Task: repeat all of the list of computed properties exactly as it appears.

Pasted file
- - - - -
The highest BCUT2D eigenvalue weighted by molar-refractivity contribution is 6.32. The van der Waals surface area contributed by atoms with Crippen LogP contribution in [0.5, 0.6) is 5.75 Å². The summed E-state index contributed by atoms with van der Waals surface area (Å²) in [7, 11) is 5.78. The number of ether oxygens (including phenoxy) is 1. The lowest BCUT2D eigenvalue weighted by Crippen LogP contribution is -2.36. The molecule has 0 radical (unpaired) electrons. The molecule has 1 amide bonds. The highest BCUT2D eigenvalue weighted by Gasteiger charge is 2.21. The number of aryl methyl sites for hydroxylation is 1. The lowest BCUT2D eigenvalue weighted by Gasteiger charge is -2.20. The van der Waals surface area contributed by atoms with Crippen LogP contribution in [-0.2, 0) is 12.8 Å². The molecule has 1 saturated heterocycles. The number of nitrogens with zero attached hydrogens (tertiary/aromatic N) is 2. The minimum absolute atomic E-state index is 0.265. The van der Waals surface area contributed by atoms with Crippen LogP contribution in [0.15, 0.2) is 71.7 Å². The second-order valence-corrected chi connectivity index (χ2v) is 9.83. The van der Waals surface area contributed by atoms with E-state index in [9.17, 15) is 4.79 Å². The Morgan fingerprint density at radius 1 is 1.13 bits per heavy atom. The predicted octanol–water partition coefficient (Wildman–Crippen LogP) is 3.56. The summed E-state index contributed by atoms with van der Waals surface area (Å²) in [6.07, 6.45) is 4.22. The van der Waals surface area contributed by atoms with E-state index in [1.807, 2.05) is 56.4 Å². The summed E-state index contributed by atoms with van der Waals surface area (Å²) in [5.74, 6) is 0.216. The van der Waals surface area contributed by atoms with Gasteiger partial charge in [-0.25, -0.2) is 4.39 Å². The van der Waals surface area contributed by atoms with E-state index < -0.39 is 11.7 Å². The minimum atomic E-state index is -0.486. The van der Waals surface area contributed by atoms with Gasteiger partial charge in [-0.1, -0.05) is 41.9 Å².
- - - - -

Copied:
The highest BCUT2D eigenvalue weighted by molar-refractivity contribution is 6.32. The van der Waals surface area contributed by atoms with Crippen LogP contribution in [0.5, 0.6) is 5.75 Å². The summed E-state index contributed by atoms with van der Waals surface area (Å²) in [7, 11) is 5.78. The number of ether oxygens (including phenoxy) is 1. The lowest BCUT2D eigenvalue weighted by Crippen LogP contribution is -2.36. The molecule has 0 radical (unpaired) electrons. The molecule has 1 amide bonds. The highest BCUT2D eigenvalue weighted by Gasteiger charge is 2.21. The number of aryl methyl sites for hydroxylation is 1. The lowest BCUT2D eigenvalue weighted by Gasteiger charge is -2.20. The van der Waals surface area contributed by atoms with Crippen LogP contribution in [-0.2, 0) is 12.8 Å². The molecule has 1 saturated heterocycles. The number of nitrogens with zero attached hydrogens (tertiary/aromatic N) is 2. The minimum absolute atomic E-state index is 0.265. The van der Waals surface area contributed by atoms with Crippen LogP contribution in [0.15, 0.2) is 71.7 Å². The second-order valence-corrected chi connectivity index (χ2v) is 9.83. The van der Waals surface area contributed by atoms with E-state index in [9.17, 15) is 4.79 Å². The Morgan fingerprint density at radius 1 is 1.13 bits per heavy atom. The predicted octanol–water partition coefficient (Wildman–Crippen LogP) is 3.56. The summed E-state index contributed by atoms with van der Waals surface area (Å²) in [6.07, 6.45) is 4.22. The van der Waals surface area contributed by atoms with E-state index in [1.807, 2.05) is 56.4 Å². The summed E-state index contributed by atoms with van der Waals surface area (Å²) in [5.74, 6) is 0.216. The van der Waals surface area contributed by atoms with Gasteiger partial charge in [-0.25, -0.2) is 4.39 Å². The van der Waals surface area contributed by atoms with E-state index < -0.39 is 11.7 Å². The minimum atomic E-state index is -0.486. The van der Waals surface area contributed by atoms with Gasteiger partial charge in [-0.1, -0.05) is 41.9 Å².